Over the course of more than 2,000 comments, the fine readers of SB Nation's NFL Draft coverage slogged their way through three rounds of a community mock draft last Saturday.
Thanks to everyone who joined either as a team representative or was just there to follow along. Special thanks to TheDUCKin'Noles10 who ran a third round after I had to leave. If you want to see that third round, click here. Unfortunately, this is the last community mock draft I'll be doing this year. There's just not enough time to do one more.
However! If you missed out or just want to take part in another community mock draft, I urge you to sign up for the one over at Turf Show Times. It takes place April 23 and 24. Click here for all the details.
Now, onto the action. If there's anything worse than grading actual NFL Draft choices, it's grading mock draft choices. And that's what I did. Don't get too offended and don't look too much into things. If you're offended by the grade I gave your team or the picks that were made, grow up. It's just a mock draft. I did the grading as fast as possible.
(Wondering why a picture of Shea McClellin? Why not?)
8. Tavon Austin, WR, West Virginia
41. Ryan Nassib, QB, Syracuse
71. Tyrann Mathieu, CB, LSU
Explanation: I wasn't incredibly high on the Austin choice with the eighth overall pick in the draft. He's somewhat of a one-dimensional speed receiver with a small catch radius. Nassib was a good choice for a developmental quarterback, and Mathieu is a boom or bust choice. How wise it for a non-playoff team to risk a third-round pick?
12. Sharrif Floyd, DT, Florida
42. Terron Armstead, OT, Arkansas Pine-Bluff
54. Kyle Long, G/OT, Oregon
77. Darius Slay, CB, Mississippi State
82. Travis Kelce, TE, Cincinnati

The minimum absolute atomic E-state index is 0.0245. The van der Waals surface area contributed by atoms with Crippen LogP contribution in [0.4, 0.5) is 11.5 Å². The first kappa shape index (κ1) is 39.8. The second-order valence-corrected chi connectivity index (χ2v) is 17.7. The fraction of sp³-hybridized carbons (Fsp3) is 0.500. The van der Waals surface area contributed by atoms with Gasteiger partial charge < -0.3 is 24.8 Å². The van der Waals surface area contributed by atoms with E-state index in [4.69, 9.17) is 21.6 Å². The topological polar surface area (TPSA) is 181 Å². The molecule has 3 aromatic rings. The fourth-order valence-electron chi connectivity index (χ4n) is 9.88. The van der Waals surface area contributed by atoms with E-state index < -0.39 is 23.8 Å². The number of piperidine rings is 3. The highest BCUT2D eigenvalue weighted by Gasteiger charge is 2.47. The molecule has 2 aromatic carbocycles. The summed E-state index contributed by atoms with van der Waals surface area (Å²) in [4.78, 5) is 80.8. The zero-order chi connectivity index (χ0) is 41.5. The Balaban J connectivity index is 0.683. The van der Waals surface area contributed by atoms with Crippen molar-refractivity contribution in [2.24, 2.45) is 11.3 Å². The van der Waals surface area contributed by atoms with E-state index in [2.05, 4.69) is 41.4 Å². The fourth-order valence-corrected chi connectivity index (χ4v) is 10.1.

Explanation: The Dolphins rep got lucky when Floyd dropped down the first round. By the 12th pick, it was a no-brainer despite it not filling a big need for Miami. The offensive line pieces are solid, Slay could be a good No. 2 cornerback and Kelce is an intriguing tight end, as long as he can stay healthy.
New England Patriots
29. Keenan Allen, WR, Cal
59. Margus Hunt, DE, SMU
91. Jodan Poyer, CB, Oregon State
Explanation: This draft filled the Patriots' three biggest needs, and did so with a trio of talented players. To get a cornerback of Poyer's talent deep in the third round is downright criminal.
New York Jets
9. Chance Warmack, G, Alabama
39. Eddie Lacy, RB, Alabama
72. Logan Ryan, CB, Rutgers
Explanation: The Warmack choice was a smart one, as was Lacy. Both would be starters. Ryan was a solid third-round choice, but the Jets would still need a pass rusher.
32. Manti Te'o, MLB, Notre Dame
62. Stedman Bailey, WR, West Virginia
94. Duke Williams, S, Nevada
Explanation: Bailey and Williams were slight reaches were they were taken. Te'o is the player that would make the biggest impact out of these three picks.
21. DeAndre Hopkins, WR, Clemson
37. Gio Bernard, RB, North Carolina
53. Khaseem Greene, OLB, Rutgers
84. Jonathan Franklin, RB, UCLA
Explanation: Doubling up on running backs was a little strange, but Bernard and Franklin are good ones. Hopkins would be a fine addition as AJ Green's foil and Greene could push for playing time. This doesn't get a higher grade because there is still a hole at safety.
6. Dee Milliner, CB, Alabama
68. Vance McDonald, TE, Rice
Explanation: For the sake of posterity, I made the first choice, but not the second. Milliner would be a rookie starter. McDonald is a little bit of a project coming out of Rice's triple-option offense. It's a need, certainly, but how big of an impact would he make as a rookie?
17. Arthur Brown, LB, Kansas State
48. Aaron Dobson, WR, Marshall
79. Shawn Williams, S, Georgia
Explanation: Brown and Dobson are exciting playmakers, which the Steelers need on both sides of the ball. How they'd fit in Pittsburgh schemes is a little unclear. Pittsburgh often prefers more physical linebacker and Brown is more athletic. Just they opposite, they prefer athletic receivers and Dobson is more physical.
27. Datone Jones, DE, UCLA